Creating the John King Brain Tumour Foundation Hospital Garden – The roof garden outside McKissock Ward at Atkinson Morley Wing has been an invaluable space for not only neurosurgical patients, families, and visitors but staff too and became a peaceful haven for the staff during the COVID 19 pandemic where they could escape the intensity of the wards and feel the fresh air.
Over the years we have seen to garden transformed, with the help and support of friends, family, and the generosity of donations.
The roof garden journey began in 2015, when much-loved chef, John King John received the devastating news that he had been diagnosed with a glioblastoma brain tumour, a condition from which he sadly passed away on 22 November 2016 after an incredibly brave and dignified fight against his illness.
During John’s treatment, John’s family discovered the gardens for neurological patients outside McKissock Ward at Atkinson Morley Wing, part of St. George’s Hospital Trust, Tooting, London. The roof garden is a hidden oasis of green on the second floor of the Atkinson Morley Wing, adjacent to the McKissock Neurosurgery Ward. The gardens were commissioned by the famous brain surgeon, Henry Marsh CBE, to help with patient recovery, however following Henry’s retirement in 2015 the gardens were in serious need of some TLC.
With the agreement of the hospital, John and Laura adopted the garden and with a team of friends started to bring it back to life.
Helping them with the revival of the garden was RHS Gold Medal-winning Garden Designer Tony Woods, and landscape company ‘Garden Club London Ltd’, who later designed the John King Brain Tumour Foundation Garden at Hampton Court Flower Festival in 2020, which was then transported to the hospital for a stylish upgrade.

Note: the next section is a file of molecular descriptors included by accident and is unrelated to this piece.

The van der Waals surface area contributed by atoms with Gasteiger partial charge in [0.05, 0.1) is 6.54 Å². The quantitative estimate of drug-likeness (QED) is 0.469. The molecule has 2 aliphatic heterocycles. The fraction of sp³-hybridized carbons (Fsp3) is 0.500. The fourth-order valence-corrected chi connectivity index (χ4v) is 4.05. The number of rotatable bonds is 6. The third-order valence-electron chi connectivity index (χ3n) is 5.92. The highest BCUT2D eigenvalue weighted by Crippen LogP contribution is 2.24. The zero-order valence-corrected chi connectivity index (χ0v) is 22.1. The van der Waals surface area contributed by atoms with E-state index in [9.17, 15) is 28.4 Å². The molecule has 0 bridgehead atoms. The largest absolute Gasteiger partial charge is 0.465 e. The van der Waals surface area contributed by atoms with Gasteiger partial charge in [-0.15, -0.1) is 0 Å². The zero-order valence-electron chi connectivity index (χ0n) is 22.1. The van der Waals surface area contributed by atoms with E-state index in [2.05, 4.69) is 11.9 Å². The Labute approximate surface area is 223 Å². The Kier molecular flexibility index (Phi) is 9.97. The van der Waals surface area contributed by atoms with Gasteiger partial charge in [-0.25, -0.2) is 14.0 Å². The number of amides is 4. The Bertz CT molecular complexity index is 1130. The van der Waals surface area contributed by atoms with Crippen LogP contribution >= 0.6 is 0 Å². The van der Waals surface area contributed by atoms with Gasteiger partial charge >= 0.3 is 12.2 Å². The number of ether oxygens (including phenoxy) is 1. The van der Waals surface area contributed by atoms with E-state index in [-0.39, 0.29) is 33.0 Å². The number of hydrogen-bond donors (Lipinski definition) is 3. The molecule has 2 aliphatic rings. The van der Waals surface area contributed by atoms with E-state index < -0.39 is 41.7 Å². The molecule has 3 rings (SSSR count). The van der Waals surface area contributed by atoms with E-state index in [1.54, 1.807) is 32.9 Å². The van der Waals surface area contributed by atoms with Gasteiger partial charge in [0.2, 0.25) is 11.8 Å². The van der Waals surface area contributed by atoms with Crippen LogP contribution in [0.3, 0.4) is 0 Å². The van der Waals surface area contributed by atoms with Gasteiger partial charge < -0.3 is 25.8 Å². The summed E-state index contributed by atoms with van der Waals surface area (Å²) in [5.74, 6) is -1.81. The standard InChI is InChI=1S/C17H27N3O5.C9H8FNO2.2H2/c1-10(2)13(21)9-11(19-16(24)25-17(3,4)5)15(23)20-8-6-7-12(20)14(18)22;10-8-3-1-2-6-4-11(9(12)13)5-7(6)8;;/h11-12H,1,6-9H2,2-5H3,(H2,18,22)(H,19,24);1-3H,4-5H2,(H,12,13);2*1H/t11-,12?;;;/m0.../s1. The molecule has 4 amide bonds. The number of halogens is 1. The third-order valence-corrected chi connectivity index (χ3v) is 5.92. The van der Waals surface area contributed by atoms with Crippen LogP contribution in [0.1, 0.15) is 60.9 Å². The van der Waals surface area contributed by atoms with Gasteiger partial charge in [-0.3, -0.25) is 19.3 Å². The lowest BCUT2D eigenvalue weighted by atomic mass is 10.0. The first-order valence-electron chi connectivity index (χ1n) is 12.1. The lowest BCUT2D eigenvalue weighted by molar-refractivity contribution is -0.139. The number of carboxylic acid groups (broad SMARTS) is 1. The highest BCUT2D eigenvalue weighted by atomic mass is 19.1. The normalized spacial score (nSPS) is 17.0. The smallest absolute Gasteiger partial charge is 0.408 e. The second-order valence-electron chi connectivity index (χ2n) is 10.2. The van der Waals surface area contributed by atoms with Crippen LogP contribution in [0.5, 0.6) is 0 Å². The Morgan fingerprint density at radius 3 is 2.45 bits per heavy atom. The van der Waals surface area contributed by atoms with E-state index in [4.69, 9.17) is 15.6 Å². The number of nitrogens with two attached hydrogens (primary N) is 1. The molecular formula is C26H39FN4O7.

Everyone was so passionate about improving and developing the roof garden that John and Laura decided to launch a charity to raise funds for ongoing improvements and maintenance of the garden.
The calming environment is designed to aid recovery and provide a safe space for often difficult conversations. The garden demonstrates how the charity is transforming under-used areas of grey concrete rooftops into hidden sanctuaries for people and wildlife to discover and enjoy. a peaceful rooftop oasis for neurosurgical patients and staff to use.
The benefits of the hospital garden have been invaluable, which is why the John King Brain Tumour Foundation continue to upgrade and support the garden for all who use it.
Hospital gardens have a host of benefits including:
Stress reduction: The gardens provide a calming and relaxing environment that can help reduce stress and anxiety levels in patients, visitors, and staff. Spending time in a peaceful and natural setting has been shown to have a positive effect on mental and physical health.
Improved mood and well-being: The gardens provide a respite from the sterile and clinical environment of a hospital. Everyone can enjoy the beauty of nature, which can improve mood and promote a sense of well-being.
Positive distraction: A beautiful space can offer a positive distraction for patients undergoing medical procedures or treatments. The beauty and serenity of the garden can provide a welcome distraction from pain and discomfort.
Physical activity: Gardens can also provide a space for physical activity, such as walking or gardening, which can help promote physical health and recovery.
Therapeutic benefits: For patients undergoing rehabilitation, hospital gardens can provide a therapeutic environment that can aid in the recovery process. Gardening and other horticultural activities can also provide therapeutic benefits for patients with mental health conditions.
Educational opportunities: This is a wonderful space to offer educational opportunities for patients, visitors, and staff. For example, visitors can learn about different plant species and their medicinal properties, while patients can learn about healthy eating and lifestyle choices.
Overall, The McKissock Garden offers a host of benefits that can improve the quality of life for all those who visit it.